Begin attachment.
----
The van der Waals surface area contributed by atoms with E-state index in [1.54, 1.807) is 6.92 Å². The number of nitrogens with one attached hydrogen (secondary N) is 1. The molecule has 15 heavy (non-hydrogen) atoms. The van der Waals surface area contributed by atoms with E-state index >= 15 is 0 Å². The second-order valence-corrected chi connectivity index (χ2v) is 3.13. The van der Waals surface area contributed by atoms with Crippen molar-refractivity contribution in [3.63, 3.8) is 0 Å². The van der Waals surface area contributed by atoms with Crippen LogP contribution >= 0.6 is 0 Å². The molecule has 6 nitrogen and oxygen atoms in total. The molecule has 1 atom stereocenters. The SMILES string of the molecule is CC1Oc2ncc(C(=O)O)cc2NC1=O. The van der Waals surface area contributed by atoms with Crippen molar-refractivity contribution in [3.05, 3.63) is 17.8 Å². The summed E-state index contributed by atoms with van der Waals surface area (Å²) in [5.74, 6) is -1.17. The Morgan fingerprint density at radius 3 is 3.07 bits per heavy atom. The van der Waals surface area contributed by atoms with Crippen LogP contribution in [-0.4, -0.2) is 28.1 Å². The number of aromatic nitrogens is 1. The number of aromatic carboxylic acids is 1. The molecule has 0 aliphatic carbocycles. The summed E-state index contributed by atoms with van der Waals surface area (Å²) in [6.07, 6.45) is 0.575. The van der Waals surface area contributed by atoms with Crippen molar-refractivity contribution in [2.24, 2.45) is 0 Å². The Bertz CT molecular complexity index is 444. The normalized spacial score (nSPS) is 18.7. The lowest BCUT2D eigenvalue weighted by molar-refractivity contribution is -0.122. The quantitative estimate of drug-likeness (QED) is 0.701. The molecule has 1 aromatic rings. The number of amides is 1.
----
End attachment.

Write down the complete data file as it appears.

The van der Waals surface area contributed by atoms with E-state index in [1.54, 1.807) is 6.92 Å². The number of nitrogens with one attached hydrogen (secondary N) is 1. The molecule has 15 heavy (non-hydrogen) atoms. The van der Waals surface area contributed by atoms with E-state index >= 15 is 0 Å². The second-order valence-corrected chi connectivity index (χ2v) is 3.13. The van der Waals surface area contributed by atoms with Crippen molar-refractivity contribution in [3.63, 3.8) is 0 Å². The van der Waals surface area contributed by atoms with Crippen LogP contribution >= 0.6 is 0 Å². The molecule has 6 nitrogen and oxygen atoms in total. The molecule has 1 atom stereocenters. The SMILES string of the molecule is CC1Oc2ncc(C(=O)O)cc2NC1=O. The van der Waals surface area contributed by atoms with Crippen molar-refractivity contribution in [3.05, 3.63) is 17.8 Å². The summed E-state index contributed by atoms with van der Waals surface area (Å²) in [5.74, 6) is -1.17. The Morgan fingerprint density at radius 3 is 3.07 bits per heavy atom. The van der Waals surface area contributed by atoms with Crippen LogP contribution in [-0.4, -0.2) is 28.1 Å². The number of aromatic nitrogens is 1. The number of aromatic carboxylic acids is 1. The molecule has 0 aliphatic carbocycles. The summed E-state index contributed by atoms with van der Waals surface area (Å²) in [6.07, 6.45) is 0.575. The van der Waals surface area contributed by atoms with Crippen molar-refractivity contribution in [2.24, 2.45) is 0 Å². The Bertz CT molecular complexity index is 444. The normalized spacial score (nSPS) is 18.7. The lowest BCUT2D eigenvalue weighted by molar-refractivity contribution is -0.122. The quantitative estimate of drug-likeness (QED) is 0.701. The molecule has 1 aromatic rings. The number of amides is 1.